Tag Archives: fundamentalism

Marching Backwards Again: the Scopes Monkey Trial at 82

Scopes 1 newspaper Bethlehem Globe July 10 1925.gif

Friends of Padre Steve’s World,

Eighty-two years ago today a high school biology teacher in Dayton, Tennessee was convicted of teaching the theory of Evolution and fined $100 in defiance of The Butler Act, a state law written by Tennessee State Representative John W. Butler, a farmer and the head of the World Christian Fundamentals Association.

The text of the law stated:

“That it shall be unlawful for any teacher in any of the Universities, Normals and all other public schools of the State which are supported in whole or in part by the public school funds of the State, to teach any theory that denies the story of the Divine Creation of man as taught in the Bible, and to teach instead that man has descended from a lower order of animals.”

Butler’s legislation did face some opposition in the State Senate. However it passed there on a vote of 24-6 after the famous Fundamentalist evangelist Billy Sunday preached as series of revival meetings to incite public opinion in favor of the bill. Sunday’s message was clear, he preached that “Education today is chained to the Devil’s throne” and praised Butler and the House for their “action against that God forsaken gang of evolutionary cutthroats.” The bill was signed into law by Governor Austin Peay, but Peay expected little to come of it.

martins-booth-in-dayton

It was a show trial that pitted a prosecutorial team led by proponents of Butler’s legislation and headed by William Jennings Bryan, a former Secretary of State and four-time Presidential Candidate against Scopes, who was defended by the renowned attorney Clarence Darrow. Though Bryant “won” the trial the result was not to his satisfaction and proved embarrassing to him and his cause. The trial judge refused to admit scientists and scholars as witnesses for the defense but Darrow, despite the “defeat” was the clear winner.

scopes1

Scopes-6

William Jennings Bryan (above) Clarence Darrow (below)

Marcet Haldeman-Julius wrote of Bryan at the trial:

“As he sat there in the court room, day after day, silent, fanning, fanning, his face set I was appalled by the hardness, the malice in it. No one who has watched the fanatical light in those hard, glittering black eyes of Bryan’s can doubt but that he believes both in a heaven and in a hell. At the same time the cruel lines of his thin, tight-pressed mouth proclaim, it seems to me, that he would stop at nothing to attain his own ends. It is anything but a weak face–Bryan’s. But it is a face from which one could expect neither understanding nor pity. My own opinion is that he is sincere enough in his religion. Also that in it is included the doctrine Paul so frankly taught–that a lie told for the glory of God is justified…”

I find it interesting that 82 years later the Republican Party has been hijacked by Christian Fundamentalists like Butler and Bryant. This was shown in a poll last week in which over half of the GOP respondents thought that college education was a bad thing and harmful for the country and propose bills that devastate education budgets, scientific studies, and promote an agenda that is harmful to the planet that we live on. Ignorance is forever busy.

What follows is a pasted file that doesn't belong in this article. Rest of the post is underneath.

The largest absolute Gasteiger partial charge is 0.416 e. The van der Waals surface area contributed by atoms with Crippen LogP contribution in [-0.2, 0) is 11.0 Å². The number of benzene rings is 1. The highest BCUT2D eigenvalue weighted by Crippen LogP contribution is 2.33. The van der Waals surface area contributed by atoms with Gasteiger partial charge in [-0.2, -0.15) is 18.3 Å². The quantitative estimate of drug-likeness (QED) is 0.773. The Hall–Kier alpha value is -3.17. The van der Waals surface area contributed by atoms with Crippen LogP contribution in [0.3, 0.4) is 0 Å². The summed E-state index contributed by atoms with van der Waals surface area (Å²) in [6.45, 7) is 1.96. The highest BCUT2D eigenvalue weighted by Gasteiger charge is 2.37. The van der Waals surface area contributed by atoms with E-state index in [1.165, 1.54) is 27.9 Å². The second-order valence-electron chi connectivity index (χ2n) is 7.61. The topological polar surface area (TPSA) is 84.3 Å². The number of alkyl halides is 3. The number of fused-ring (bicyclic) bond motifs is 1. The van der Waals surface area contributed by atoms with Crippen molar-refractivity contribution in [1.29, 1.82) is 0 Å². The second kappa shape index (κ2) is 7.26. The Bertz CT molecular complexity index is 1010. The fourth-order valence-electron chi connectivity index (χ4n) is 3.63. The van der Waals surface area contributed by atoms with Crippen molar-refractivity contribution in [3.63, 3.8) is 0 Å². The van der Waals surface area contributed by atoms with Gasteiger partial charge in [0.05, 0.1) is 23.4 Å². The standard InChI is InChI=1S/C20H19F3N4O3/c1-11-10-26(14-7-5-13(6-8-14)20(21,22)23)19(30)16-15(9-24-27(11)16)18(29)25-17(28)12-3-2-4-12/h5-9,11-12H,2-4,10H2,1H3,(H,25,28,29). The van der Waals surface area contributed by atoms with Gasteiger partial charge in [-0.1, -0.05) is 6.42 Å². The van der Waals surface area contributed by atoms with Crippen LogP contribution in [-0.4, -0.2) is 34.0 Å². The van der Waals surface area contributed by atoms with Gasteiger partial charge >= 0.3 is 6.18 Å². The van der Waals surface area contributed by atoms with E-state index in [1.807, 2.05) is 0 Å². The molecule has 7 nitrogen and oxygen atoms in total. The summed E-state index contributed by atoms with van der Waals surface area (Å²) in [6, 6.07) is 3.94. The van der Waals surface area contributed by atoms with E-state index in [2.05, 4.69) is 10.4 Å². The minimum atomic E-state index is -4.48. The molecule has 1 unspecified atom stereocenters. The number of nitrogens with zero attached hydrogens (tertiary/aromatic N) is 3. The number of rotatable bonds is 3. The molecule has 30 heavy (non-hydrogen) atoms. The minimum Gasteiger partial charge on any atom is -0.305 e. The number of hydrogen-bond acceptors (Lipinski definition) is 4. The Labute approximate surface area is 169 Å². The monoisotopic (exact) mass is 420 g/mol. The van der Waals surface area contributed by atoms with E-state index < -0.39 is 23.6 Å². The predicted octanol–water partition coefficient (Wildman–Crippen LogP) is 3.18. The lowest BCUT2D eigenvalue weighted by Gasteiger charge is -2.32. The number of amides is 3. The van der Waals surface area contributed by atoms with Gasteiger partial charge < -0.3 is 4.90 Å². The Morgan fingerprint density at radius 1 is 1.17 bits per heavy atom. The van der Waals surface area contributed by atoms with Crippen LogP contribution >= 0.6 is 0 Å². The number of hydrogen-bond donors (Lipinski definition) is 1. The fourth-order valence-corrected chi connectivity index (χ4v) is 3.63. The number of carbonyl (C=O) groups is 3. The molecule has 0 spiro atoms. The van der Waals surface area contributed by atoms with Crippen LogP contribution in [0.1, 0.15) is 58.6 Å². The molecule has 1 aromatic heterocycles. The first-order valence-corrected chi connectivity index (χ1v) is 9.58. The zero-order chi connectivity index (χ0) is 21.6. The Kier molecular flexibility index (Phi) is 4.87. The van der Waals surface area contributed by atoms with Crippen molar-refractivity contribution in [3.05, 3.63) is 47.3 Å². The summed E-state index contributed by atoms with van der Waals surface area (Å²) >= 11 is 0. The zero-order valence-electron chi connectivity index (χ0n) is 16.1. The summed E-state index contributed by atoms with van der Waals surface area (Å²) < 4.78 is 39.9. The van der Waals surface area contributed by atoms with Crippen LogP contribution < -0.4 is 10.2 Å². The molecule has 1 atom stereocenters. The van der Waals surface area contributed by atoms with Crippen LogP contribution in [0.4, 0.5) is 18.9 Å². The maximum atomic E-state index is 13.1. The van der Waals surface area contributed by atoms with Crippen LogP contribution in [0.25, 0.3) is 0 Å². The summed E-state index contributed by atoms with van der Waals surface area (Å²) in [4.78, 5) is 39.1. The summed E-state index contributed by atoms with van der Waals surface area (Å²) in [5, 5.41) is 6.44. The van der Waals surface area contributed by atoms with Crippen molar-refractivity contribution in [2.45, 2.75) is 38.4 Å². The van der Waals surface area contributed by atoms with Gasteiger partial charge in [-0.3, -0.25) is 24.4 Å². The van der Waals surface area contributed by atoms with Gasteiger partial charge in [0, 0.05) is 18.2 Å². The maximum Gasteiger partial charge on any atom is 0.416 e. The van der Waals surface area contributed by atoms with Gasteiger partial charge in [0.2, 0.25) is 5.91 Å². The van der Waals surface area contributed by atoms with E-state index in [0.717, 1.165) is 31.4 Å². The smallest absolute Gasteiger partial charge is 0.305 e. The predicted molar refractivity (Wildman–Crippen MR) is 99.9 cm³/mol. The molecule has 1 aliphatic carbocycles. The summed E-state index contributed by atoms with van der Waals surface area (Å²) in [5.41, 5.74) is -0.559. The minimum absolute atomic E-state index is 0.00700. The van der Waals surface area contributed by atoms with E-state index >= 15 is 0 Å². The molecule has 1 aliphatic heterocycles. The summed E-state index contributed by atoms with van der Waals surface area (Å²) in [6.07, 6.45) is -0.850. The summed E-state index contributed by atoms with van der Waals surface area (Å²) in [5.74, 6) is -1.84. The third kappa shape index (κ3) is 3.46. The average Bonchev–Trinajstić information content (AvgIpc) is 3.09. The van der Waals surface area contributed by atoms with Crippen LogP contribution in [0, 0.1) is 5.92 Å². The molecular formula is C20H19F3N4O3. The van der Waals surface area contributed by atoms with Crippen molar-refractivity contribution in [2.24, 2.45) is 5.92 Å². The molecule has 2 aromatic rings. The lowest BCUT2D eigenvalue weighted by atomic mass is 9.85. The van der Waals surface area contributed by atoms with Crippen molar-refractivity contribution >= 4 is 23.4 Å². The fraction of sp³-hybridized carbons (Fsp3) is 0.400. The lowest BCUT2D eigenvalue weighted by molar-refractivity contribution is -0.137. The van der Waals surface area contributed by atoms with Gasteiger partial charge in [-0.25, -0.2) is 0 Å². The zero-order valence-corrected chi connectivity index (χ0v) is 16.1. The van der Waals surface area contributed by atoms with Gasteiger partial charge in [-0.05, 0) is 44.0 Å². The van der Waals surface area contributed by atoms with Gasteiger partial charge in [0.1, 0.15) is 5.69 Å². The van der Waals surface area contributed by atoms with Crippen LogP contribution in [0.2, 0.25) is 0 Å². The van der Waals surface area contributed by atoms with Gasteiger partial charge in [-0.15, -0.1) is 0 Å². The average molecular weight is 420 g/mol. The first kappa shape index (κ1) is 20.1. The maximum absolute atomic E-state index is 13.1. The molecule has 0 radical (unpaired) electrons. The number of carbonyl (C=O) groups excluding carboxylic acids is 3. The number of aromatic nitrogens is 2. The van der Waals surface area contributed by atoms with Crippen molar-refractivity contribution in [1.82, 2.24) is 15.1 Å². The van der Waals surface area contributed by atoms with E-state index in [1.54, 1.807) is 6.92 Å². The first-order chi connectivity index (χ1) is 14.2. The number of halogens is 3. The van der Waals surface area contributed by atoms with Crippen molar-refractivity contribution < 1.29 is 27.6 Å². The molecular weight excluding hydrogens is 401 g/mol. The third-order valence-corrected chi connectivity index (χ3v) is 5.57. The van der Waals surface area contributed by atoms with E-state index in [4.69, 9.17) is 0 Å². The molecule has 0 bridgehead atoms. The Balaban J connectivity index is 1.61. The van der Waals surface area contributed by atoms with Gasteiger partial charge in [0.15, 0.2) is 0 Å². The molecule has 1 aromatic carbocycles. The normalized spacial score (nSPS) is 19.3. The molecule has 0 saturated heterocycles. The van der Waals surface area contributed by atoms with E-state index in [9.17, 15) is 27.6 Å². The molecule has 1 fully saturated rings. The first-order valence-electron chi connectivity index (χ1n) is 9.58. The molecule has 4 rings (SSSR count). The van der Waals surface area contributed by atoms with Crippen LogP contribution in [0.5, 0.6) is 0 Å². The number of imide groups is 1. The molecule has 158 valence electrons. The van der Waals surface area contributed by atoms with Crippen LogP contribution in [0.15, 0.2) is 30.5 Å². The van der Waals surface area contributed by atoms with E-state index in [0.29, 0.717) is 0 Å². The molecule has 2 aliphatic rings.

Then of course the creationist descendants of Butler and Bryant are taking the State of Kentucky for all the money that they can with their massive Noah’s Ark Creation Museum paid for in part by taxpayer dollars. With the museum failing the group is doing its best to avoid paying taxes on the property by selling it to their non-profit entity for $10.

Such people claim to love God, but they manifestly hate his creation, including people God created who don’t believe like them. Scopes has passed into history but it lingers today.

Spencer Tracy, who played the fictional version of Darrow in the movie Inherit the Wind gave a speech in that movie which should be required reading for anyone:

“Can’t you understand? That if you take a law like evolution and you make it a crime to teach it in the public schools, tomorrow you can make it a crime to teach it in the private schools? And tomorrow you may make it a crime to read about it. And soon you may ban books and newspapers. And then you may turn Catholic against Protestant, and Protestant against Protestant, and try to foist your own religion upon the mind of man. If you can do one, you can do the other. Because fanaticism and ignorance is forever busy, and needs feeding. And soon, your Honor, with banners flying and with drums beating we’ll be marching backward, BACKWARD, through the glorious ages of that Sixteenth Century when bigots burned the man who dared bring enlightenment and intelligence to the human mind!”

So until tomorrow,

Peace

Padre Steve+

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Filed under History, laws and legislation, movies, News and current events, Political Commentary, Religion

Hedonism and Fundamentalism: The Hallmarks of Ante-Bellum Pro-Slavery and Modern Evangelicalism

Friends of Padre Steve’s World,

I spent part of yesterday reviewing my text of Mine Eyes Have Seen the Glory! so I could continue to write what I need for my literary agent to help in the process of getting it marketed and published. To quote the President “who ever thought it could be so complex?” but I digress…

In re-reading the text I came across a passage that struck me as entirely contemporary in its application and I had to stop. It was the fundamentalist theology of Southern Evangelicals that both justified slavery as well as the most hedonistic aspect of Southern life. It was a religion that defended slavery from biblical literalism and excused the worst aspects of the greedy, slothful, and lust filled life of the Southern slaveowners and oligarchs. This is the same kind of theology that today permits the enrichment of oligarchs and preachers while neglecting almost every other aspect of the Gospel simply because those in power promise to protect and empower Christians over others, especially white Christians, the more affluent the better. The love of prosperity Gospel and the gilded cage of Donald Trump’s Christianity are a great combination.